Dealing With Test More Effectively

Routing congestion, noise, power and performance impacts are forcing designers to rethink when, where and how they deploy test.


By Ed Sperling
Shrinking geometries are starting to have the same effect on test as they are on other parts of an SoC, with the focus shifting from area to leakage, heat, noise, signal integrity, and the impact on overall system performance.

The warning that design teams have to consider test much earlier in the design was issued to chipmakers years ago and largely ignored. At 28nm that warning is finally starting to be noticed, but it still doesn’t completely solve the problem. Testing a chip is becoming more difficult, and the level of difficulty will grow at each new node, as well as when they get stacked together into a single package.

Testing can be done one of two ways. Either the chip can be hooked up to an external tester, which is the fastest and easiest, or it can be done with memory or logic built-in self-test (BiST). Testing has always been about getting done as quickly as possible because time literally costs money. But as features shrink and wires become thinner, using normal testing methods can destroy a chip. The accepted alternative is slowing down the testing by lowering the power, but that also slows down the testing—compounded by the fact that there are more features and circuitry on every new generation of SoCs.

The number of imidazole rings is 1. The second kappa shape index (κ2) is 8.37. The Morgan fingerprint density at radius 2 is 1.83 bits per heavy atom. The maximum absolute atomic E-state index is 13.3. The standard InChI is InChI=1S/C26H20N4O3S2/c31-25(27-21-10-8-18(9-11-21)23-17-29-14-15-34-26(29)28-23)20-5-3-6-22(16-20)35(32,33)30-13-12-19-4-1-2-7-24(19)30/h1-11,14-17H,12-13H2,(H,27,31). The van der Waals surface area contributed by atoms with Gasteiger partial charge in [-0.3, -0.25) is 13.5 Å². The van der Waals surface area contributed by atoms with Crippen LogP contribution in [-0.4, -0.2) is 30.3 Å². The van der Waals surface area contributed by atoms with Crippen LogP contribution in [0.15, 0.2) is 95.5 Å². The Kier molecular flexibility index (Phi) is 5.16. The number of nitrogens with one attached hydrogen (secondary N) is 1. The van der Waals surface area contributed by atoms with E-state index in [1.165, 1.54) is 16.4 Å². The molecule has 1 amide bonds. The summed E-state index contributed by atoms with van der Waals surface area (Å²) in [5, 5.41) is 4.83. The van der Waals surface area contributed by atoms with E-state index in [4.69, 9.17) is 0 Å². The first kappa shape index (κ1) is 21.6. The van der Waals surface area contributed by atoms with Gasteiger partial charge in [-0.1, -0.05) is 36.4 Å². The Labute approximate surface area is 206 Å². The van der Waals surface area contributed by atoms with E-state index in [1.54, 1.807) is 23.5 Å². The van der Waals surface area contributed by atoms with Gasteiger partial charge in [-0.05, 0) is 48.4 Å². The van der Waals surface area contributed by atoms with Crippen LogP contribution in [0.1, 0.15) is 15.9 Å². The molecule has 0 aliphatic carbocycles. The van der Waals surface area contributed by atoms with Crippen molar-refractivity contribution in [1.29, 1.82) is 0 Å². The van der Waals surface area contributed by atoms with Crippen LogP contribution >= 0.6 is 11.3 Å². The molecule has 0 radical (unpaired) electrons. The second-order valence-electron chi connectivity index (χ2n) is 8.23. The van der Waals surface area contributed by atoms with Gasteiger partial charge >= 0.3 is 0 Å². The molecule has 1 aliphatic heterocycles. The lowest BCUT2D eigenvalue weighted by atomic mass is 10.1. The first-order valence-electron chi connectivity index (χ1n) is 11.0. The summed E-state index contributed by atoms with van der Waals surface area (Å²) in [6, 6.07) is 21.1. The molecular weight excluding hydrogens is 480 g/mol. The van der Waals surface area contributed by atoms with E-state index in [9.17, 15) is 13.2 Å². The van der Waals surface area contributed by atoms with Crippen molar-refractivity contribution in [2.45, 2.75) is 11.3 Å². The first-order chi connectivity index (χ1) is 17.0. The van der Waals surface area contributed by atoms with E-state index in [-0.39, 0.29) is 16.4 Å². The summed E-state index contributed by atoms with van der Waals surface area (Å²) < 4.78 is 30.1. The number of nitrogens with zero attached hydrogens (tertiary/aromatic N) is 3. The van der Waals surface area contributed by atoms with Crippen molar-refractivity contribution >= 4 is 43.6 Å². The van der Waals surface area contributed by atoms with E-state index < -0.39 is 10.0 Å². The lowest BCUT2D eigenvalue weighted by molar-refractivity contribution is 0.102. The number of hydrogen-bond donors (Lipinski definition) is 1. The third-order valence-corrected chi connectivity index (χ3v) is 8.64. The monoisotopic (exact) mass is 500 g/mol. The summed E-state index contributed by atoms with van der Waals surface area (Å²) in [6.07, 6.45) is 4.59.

“Test is also more susceptible to noise and switching activity at advanced nodes,” said Brion Keller, senior architect for Encounter Test in Cadence’s front-end design group. “The way around this is to decrease the switching activity during test and apply more tests. But that takes more time and increases the cost.”

Those kinds of tradeoffs are becoming more common these days as testing circuitry becomes more complex in order to deal with everything from power islands that may be off or on, multiple voltages, more features on a chip, and more cores in a processor. Consider, for example, what to do with a chip that has multiple cores but not all of them are functional.